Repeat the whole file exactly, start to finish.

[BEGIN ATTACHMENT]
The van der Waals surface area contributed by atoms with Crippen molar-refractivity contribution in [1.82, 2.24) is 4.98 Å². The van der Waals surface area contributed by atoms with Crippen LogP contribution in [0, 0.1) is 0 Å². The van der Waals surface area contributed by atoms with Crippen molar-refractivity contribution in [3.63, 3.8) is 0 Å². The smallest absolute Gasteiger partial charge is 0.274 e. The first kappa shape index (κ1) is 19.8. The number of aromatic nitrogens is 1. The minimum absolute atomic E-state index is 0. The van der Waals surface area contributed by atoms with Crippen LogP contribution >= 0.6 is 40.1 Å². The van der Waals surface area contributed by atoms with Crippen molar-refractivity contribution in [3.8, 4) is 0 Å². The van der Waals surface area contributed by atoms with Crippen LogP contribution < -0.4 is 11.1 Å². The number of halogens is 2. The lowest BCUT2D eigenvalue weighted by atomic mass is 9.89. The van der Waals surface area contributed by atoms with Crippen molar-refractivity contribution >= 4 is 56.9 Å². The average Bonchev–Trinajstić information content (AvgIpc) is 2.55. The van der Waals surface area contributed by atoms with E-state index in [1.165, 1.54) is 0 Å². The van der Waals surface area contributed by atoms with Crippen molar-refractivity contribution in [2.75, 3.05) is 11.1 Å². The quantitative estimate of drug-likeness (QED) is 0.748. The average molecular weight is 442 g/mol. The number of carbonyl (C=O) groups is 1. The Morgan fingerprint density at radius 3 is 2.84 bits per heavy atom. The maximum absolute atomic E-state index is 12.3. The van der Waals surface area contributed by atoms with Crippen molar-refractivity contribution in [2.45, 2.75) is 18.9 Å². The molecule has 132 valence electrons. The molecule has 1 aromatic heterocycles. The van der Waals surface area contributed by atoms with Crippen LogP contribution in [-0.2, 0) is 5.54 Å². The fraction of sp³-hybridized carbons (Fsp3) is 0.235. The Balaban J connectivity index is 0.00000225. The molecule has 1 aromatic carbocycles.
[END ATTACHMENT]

The van der Waals surface area contributed by atoms with Crippen molar-refractivity contribution in [1.82, 2.24) is 4.98 Å². The van der Waals surface area contributed by atoms with Crippen LogP contribution in [0, 0.1) is 0 Å². The van der Waals surface area contributed by atoms with Crippen molar-refractivity contribution in [3.63, 3.8) is 0 Å². The smallest absolute Gasteiger partial charge is 0.274 e. The first kappa shape index (κ1) is 19.8. The number of aromatic nitrogens is 1. The minimum absolute atomic E-state index is 0. The van der Waals surface area contributed by atoms with Crippen LogP contribution >= 0.6 is 40.1 Å². The van der Waals surface area contributed by atoms with Crippen molar-refractivity contribution in [3.8, 4) is 0 Å². The van der Waals surface area contributed by atoms with Crippen LogP contribution < -0.4 is 11.1 Å². The number of halogens is 2. The lowest BCUT2D eigenvalue weighted by atomic mass is 9.89. The van der Waals surface area contributed by atoms with Crippen molar-refractivity contribution >= 4 is 56.9 Å². The average Bonchev–Trinajstić information content (AvgIpc) is 2.55. The van der Waals surface area contributed by atoms with E-state index in [1.165, 1.54) is 0 Å². The van der Waals surface area contributed by atoms with Crippen molar-refractivity contribution in [2.75, 3.05) is 11.1 Å². The quantitative estimate of drug-likeness (QED) is 0.748. The average molecular weight is 442 g/mol. The number of carbonyl (C=O) groups is 1. The Morgan fingerprint density at radius 3 is 2.84 bits per heavy atom. The maximum absolute atomic E-state index is 12.3. The van der Waals surface area contributed by atoms with Crippen molar-refractivity contribution in [2.45, 2.75) is 18.9 Å². The molecule has 132 valence electrons. The molecule has 1 aromatic heterocycles. The van der Waals surface area contributed by atoms with Crippen LogP contribution in [-0.2, 0) is 5.54 Å². The fraction of sp³-hybridized carbons (Fsp3) is 0.235. The Balaban J connectivity index is 0.00000225. The molecule has 1 aromatic carbocycles.